Long Island’s Empty Jail

Whenever a film or TV show needs to film in a prison location, the go-to place to scout is a decommissioned jail at the Nassau County Correctional Facility.

Jail 01

Located in East Meadow, Long Island, the NCCF is the working jail for Nassau County. For years, inmates were housed in the facility pictured. Once a state-of-the-art jail, it no longer meets modern standards and was shut down some time ago. In recent years, it has found a new use as a set for numerous films and television shows.

Jail 02

I’ve scouted the jail numerous times over the past year, and the sheriff’s office has always been more than accommodating in arranging tours. The jail is an excellent, flexible, and totally unique filming location, and the revenue from productions goes to Nassau County. To help spread the word, I asked permission to post some of my pictures here for other scouts, filmmakers, and interested parties to see.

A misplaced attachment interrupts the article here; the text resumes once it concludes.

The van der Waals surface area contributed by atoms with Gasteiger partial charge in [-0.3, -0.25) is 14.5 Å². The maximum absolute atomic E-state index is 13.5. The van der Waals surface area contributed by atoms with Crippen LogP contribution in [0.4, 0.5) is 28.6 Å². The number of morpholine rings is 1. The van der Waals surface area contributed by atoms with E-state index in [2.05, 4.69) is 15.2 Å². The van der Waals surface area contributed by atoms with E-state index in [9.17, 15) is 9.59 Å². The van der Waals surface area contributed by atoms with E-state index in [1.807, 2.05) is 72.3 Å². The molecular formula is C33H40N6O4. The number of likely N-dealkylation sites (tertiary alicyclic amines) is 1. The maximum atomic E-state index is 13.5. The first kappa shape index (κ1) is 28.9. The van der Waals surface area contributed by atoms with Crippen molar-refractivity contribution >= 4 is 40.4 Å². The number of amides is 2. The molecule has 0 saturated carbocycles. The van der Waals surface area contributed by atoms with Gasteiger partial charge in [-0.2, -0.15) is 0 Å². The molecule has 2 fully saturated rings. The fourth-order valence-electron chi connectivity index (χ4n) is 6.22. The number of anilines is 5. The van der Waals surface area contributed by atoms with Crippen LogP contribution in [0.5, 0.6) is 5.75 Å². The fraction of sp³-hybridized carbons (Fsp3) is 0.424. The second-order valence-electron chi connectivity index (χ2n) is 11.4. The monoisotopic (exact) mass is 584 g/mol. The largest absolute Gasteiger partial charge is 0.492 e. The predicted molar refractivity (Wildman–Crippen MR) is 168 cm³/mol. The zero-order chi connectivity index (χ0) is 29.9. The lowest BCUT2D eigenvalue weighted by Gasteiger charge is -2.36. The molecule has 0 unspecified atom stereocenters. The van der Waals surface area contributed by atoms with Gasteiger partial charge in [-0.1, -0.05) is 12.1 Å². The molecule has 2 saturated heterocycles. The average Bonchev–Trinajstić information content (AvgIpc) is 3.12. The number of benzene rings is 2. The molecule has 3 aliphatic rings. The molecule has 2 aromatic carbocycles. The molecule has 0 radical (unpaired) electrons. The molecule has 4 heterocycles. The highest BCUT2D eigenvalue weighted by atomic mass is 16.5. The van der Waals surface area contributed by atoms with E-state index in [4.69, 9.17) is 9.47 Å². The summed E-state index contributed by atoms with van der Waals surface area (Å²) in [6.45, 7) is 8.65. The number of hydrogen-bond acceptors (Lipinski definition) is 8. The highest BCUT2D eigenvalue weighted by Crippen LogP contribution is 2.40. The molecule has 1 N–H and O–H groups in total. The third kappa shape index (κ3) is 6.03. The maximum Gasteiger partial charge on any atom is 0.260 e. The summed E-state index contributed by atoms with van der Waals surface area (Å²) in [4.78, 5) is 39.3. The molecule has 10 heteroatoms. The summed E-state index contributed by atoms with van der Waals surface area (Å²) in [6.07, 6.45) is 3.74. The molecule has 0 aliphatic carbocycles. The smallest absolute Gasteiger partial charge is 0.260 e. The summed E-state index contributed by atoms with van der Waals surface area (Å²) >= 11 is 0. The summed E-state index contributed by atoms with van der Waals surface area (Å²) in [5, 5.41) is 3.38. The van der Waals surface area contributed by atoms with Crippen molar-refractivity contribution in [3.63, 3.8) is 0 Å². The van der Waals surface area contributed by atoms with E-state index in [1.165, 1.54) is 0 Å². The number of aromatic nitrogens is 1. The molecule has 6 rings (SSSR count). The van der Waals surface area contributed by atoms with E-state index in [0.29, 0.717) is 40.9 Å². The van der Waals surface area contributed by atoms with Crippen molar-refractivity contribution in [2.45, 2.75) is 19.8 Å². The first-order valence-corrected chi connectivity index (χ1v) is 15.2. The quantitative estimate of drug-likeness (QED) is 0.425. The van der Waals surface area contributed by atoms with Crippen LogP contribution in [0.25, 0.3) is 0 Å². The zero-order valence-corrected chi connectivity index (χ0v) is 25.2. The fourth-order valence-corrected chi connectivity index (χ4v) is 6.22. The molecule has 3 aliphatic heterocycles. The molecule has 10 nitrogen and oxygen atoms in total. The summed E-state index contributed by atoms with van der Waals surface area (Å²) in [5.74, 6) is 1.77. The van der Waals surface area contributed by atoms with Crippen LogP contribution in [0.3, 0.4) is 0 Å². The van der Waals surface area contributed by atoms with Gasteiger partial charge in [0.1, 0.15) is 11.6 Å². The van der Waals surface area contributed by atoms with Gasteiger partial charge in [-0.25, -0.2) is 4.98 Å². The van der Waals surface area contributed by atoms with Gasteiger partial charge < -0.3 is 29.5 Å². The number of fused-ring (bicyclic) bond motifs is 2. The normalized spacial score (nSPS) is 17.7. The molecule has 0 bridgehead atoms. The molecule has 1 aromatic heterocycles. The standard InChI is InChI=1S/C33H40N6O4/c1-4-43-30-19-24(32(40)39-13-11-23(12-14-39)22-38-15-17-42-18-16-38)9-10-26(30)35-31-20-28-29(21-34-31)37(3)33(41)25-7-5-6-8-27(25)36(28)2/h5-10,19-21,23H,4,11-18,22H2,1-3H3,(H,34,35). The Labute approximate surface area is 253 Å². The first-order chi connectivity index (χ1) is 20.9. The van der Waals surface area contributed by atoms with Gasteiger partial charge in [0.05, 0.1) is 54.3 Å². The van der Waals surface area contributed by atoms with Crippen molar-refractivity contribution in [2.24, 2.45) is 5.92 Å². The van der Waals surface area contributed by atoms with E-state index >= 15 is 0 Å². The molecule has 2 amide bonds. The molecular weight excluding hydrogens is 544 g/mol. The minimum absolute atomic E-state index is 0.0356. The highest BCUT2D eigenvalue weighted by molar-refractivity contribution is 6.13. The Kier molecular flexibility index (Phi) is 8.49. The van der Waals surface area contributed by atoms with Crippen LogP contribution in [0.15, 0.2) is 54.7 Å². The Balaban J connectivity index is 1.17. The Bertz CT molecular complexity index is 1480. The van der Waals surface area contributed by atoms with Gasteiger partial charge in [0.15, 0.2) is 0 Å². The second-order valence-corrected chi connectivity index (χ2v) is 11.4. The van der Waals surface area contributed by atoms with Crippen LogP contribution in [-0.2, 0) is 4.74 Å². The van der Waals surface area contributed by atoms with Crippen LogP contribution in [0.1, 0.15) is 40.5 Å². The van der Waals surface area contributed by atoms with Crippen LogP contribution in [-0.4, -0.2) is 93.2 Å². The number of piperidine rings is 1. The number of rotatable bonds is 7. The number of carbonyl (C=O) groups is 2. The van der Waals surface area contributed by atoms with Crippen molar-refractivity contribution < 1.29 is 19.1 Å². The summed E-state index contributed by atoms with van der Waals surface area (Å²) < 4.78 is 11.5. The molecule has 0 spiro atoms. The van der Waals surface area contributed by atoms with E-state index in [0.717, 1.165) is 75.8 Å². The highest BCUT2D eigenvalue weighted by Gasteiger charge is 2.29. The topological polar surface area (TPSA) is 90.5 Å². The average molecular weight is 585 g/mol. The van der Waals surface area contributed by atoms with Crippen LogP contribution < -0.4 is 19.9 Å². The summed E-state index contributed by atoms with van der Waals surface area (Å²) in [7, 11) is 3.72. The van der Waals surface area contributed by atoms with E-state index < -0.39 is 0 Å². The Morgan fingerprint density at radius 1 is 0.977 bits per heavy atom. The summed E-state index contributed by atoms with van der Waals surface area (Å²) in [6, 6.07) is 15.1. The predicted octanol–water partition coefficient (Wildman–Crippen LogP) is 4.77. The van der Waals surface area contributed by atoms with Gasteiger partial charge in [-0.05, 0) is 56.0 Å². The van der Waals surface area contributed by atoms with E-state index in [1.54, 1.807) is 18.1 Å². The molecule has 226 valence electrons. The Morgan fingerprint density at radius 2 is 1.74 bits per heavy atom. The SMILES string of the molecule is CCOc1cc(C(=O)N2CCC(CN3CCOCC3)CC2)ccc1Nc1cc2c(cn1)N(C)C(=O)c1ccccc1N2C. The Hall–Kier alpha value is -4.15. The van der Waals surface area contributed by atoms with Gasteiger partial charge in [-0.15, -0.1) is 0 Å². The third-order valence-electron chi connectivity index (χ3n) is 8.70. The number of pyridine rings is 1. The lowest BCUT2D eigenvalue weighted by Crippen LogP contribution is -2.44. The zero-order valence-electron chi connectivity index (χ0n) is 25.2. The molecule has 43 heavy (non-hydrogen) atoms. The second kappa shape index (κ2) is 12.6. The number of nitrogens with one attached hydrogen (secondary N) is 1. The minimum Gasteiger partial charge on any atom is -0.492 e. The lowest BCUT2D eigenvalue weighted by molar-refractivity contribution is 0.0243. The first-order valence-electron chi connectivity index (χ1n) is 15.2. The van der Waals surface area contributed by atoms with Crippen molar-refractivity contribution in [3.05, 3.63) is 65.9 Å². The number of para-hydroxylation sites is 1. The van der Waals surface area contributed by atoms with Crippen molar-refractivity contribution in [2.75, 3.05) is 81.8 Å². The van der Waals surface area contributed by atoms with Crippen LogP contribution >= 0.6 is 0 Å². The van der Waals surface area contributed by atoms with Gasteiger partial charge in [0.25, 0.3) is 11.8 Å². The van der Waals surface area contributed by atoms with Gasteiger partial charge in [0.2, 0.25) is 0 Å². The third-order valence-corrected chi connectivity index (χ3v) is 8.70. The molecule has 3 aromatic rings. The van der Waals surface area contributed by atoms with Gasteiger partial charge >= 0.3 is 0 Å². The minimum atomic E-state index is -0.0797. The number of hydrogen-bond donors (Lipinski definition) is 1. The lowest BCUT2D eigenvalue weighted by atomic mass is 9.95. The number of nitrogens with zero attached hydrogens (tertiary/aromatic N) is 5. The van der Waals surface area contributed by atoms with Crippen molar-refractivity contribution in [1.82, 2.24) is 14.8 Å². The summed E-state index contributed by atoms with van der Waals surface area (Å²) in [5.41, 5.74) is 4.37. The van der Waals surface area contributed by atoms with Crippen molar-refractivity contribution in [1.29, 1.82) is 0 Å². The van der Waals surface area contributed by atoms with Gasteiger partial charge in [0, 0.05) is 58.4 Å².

Jails are stark, lonely, claustrophobic and frightening places. This might all seem painfully obvious, but you don’t realize how true it is until you tour one on an overcast day.

This is a parking lot for guards.

Jail 03

A few barbecues in the parking lot for the guards. I love the sign reading “Cafe Carucci” – wonder if he was a particularly good cook?

Jail 04

There are some great signage relics in the lot:

Jail 05

This sign in particular is amusing: NO dumping garbage HERE, in this ONE SPOT!

Jail 06

And this sign, at the entrance to the facility, seems pretty important:

Jail 07

When you get off the elevator, you find yourself in a hallway lined with pastel green/black trim doors.

Jail 08

Go down the hall and you’ll find yourself in the main cell block, consisting of four rows of grayish-white cells that seem to go on endlessly.

Jail 09

A second wall of bars separates the guard hallway from the cells:

Jail 10